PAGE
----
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5 Exercises to help ease arthritis pain:

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Joint pain, swelling, stiffness, and fatigue are all symptoms of arthritis, and they can make you want to stay still and reduce movement. Isn’t it true that the less movement there is, the lower the risk of pain?

Wrong. The inverse is true. Exercise can alleviate pain, enhance joint function and flexibility, improve range of motion, and improve mental health.

Before beginning any exercise programme, seek medical advice and collaborate with a physician and a physical therapist to develop a customised exercise plan.

Here are some exercises that can help you ease the pain


Stretching can help you improve your flexibility, decrease stiffness, and increase your range of motion. Stretching daily is essential for reducing the symptoms.

The ideal stretching routine will differ for each individual and will be determined by which joints are impacted and what symptoms appear. Stretches, frequently involve slowly and carefully moving the joints of the legs, hands, and elbows.

  • Walking

Walking is a minimal exercise that can improve aerobic fitness, heart and joint health, and mood. Even if the strolling is not strenuous, it is critical to wear appropriate footwear and stay hydrated. It is often preferable to walk slowly at first and then pick up the pace when possible. Before advancing to uphill, downhill, or uneven surfaces, an individual may want to begin a walking routine on flat, even surfaces.

  • Pilates

Pilates is a low-impact exercise that can improve joint health by increasing flexibility. Pilates postures that stimulate the core muscles and emphasise movements that aid instability can be beneficial. Pilates, like tai chi and yoga, can be beneficial to overall movement patterns.

People who are new to Pilates should take it slowly at first and, if possible, seek assistance from an accredited trainer.

  • Cycling

Because arthritis increases the risk of heart disease, keeping the heart healthy and strong is critical. Cycling can aid in the improvement of cardiovascular function. Riding an exercise bike can be a smart way to get your joints moving while also improving your cardiovascular fitness. A stationary bike has the advantage of allowing a person to be monitored while riding. A person can also ride their bike outside to get some fresh air. Cycling can minimise stiffness, improve mobility and leg strength, and build endurance, in addition to promoting aerobic conditioning.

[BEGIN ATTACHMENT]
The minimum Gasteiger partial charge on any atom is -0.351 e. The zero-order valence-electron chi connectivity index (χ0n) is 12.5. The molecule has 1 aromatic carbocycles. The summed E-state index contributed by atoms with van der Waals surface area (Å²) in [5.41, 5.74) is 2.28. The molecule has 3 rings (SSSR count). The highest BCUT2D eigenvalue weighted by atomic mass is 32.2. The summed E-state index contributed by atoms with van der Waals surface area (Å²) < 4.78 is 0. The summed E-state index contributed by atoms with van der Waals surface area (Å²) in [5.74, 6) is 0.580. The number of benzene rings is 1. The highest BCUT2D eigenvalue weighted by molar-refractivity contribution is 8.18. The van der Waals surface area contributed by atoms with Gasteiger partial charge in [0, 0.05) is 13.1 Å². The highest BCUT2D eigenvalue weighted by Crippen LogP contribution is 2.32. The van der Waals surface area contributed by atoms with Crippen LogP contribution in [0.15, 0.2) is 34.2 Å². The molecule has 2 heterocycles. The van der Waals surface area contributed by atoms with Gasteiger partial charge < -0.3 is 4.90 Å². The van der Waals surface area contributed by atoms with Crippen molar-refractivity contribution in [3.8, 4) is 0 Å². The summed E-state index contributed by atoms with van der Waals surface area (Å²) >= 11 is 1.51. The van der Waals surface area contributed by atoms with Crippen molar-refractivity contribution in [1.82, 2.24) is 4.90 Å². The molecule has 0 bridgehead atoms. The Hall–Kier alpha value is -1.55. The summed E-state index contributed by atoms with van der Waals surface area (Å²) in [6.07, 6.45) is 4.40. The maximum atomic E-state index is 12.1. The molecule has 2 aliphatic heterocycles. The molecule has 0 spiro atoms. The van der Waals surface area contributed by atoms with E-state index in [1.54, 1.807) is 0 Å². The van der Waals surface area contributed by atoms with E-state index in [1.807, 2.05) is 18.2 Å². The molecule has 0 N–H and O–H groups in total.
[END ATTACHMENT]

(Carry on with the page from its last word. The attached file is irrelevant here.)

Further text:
• Hand exercise:

The use of one’s hands may be limited as a result of arthritis. A person suffering from arthritis may experience a loss of grip strength or drop objects.

Trying to bend the wrists upwards, slowly curling the fingers, expanding the fingers wide on a table, and pressing a stress ball are all exercises that can help increase hand strength and flexibility.

  • Exercise to avoid:

Strenuous exercise, as well as any exercise that causes pain, should be avoided by people with arthritis. These may also include high-impact workouts that place undue strain on the bones.

There are, however, no forms of exercise that everyone with arthritis should mitigate. Each person is unique, and an exercise that causes pain for one person may not cause discomfort for another. So, a person should devise their exercise plan according to the body type they have.

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